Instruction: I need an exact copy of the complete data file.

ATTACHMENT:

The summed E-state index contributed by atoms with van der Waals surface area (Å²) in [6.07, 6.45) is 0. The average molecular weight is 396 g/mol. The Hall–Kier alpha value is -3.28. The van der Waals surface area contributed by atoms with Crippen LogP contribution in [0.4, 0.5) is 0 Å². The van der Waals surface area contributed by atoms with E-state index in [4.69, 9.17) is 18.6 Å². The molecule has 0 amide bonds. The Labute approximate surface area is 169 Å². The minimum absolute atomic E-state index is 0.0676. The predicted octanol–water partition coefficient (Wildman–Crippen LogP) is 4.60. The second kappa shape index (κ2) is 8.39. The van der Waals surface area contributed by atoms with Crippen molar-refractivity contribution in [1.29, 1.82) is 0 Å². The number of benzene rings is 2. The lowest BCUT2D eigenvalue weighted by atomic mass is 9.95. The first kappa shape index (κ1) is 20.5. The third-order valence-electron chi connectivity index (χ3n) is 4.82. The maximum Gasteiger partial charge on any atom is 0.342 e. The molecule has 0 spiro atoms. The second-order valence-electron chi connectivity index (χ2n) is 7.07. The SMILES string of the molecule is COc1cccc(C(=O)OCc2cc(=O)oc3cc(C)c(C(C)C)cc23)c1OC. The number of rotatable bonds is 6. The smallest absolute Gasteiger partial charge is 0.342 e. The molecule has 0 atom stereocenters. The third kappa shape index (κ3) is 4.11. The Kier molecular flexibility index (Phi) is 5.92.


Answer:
The summed E-state index contributed by atoms with van der Waals surface area (Å²) in [6.07, 6.45) is 0. The average molecular weight is 396 g/mol. The Hall–Kier alpha value is -3.28. The van der Waals surface area contributed by atoms with Crippen LogP contribution in [0.4, 0.5) is 0 Å². The van der Waals surface area contributed by atoms with E-state index in [4.69, 9.17) is 18.6 Å². The molecule has 0 amide bonds. The Labute approximate surface area is 169 Å². The minimum absolute atomic E-state index is 0.0676. The predicted octanol–water partition coefficient (Wildman–Crippen LogP) is 4.60. The second kappa shape index (κ2) is 8.39. The van der Waals surface area contributed by atoms with Crippen molar-refractivity contribution in [1.29, 1.82) is 0 Å². The number of benzene rings is 2. The lowest BCUT2D eigenvalue weighted by atomic mass is 9.95. The first kappa shape index (κ1) is 20.5. The third-order valence-electron chi connectivity index (χ3n) is 4.82. The maximum Gasteiger partial charge on any atom is 0.342 e. The molecule has 0 spiro atoms. The second-order valence-electron chi connectivity index (χ2n) is 7.07. The SMILES string of the molecule is COc1cccc(C(=O)OCc2cc(=O)oc3cc(C)c(C(C)C)cc23)c1OC. The number of rotatable bonds is 6. The smallest absolute Gasteiger partial charge is 0.342 e. The molecule has 0 atom stereocenters. The third kappa shape index (κ3) is 4.11. The Kier molecular flexibility index (Phi) is 5.92.